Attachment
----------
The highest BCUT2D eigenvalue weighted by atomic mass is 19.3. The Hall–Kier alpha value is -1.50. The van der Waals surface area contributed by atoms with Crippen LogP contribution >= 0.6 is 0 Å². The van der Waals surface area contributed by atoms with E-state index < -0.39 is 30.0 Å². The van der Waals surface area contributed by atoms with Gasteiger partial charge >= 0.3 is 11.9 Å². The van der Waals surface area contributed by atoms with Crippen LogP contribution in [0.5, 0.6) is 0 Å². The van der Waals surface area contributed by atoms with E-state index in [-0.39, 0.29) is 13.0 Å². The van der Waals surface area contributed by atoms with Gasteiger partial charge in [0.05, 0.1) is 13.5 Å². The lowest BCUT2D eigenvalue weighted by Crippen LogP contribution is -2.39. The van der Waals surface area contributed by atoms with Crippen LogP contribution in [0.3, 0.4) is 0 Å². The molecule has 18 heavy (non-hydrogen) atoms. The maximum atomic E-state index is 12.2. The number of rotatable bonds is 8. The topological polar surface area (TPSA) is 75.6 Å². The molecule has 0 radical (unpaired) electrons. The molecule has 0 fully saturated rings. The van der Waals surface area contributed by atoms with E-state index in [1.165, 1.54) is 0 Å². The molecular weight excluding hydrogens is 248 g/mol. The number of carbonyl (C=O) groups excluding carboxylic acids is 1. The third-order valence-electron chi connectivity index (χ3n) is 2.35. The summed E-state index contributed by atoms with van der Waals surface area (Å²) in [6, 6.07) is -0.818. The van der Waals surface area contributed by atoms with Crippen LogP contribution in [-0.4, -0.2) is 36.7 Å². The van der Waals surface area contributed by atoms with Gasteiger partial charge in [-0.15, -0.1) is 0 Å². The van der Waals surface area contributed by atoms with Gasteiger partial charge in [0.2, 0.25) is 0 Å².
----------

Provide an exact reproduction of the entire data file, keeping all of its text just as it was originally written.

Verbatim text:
The highest BCUT2D eigenvalue weighted by atomic mass is 19.3. The Hall–Kier alpha value is -1.50. The van der Waals surface area contributed by atoms with Crippen LogP contribution >= 0.6 is 0 Å². The van der Waals surface area contributed by atoms with E-state index < -0.39 is 30.0 Å². The van der Waals surface area contributed by atoms with Gasteiger partial charge >= 0.3 is 11.9 Å². The van der Waals surface area contributed by atoms with Crippen LogP contribution in [0.5, 0.6) is 0 Å². The van der Waals surface area contributed by atoms with E-state index in [-0.39, 0.29) is 13.0 Å². The van der Waals surface area contributed by atoms with Gasteiger partial charge in [0.05, 0.1) is 13.5 Å². The lowest BCUT2D eigenvalue weighted by Crippen LogP contribution is -2.39. The van der Waals surface area contributed by atoms with Crippen LogP contribution in [0.3, 0.4) is 0 Å². The molecule has 18 heavy (non-hydrogen) atoms. The maximum atomic E-state index is 12.2. The number of rotatable bonds is 8. The topological polar surface area (TPSA) is 75.6 Å². The molecule has 0 radical (unpaired) electrons. The molecule has 0 fully saturated rings. The van der Waals surface area contributed by atoms with E-state index in [1.165, 1.54) is 0 Å². The molecular weight excluding hydrogens is 248 g/mol. The number of carbonyl (C=O) groups excluding carboxylic acids is 1. The third-order valence-electron chi connectivity index (χ3n) is 2.35. The summed E-state index contributed by atoms with van der Waals surface area (Å²) in [6, 6.07) is -0.818. The van der Waals surface area contributed by atoms with Crippen LogP contribution in [-0.4, -0.2) is 36.7 Å². The van der Waals surface area contributed by atoms with Gasteiger partial charge in [-0.15, -0.1) is 0 Å². The van der Waals surface area contributed by atoms with Gasteiger partial charge in [0.2, 0.25) is 0 Å².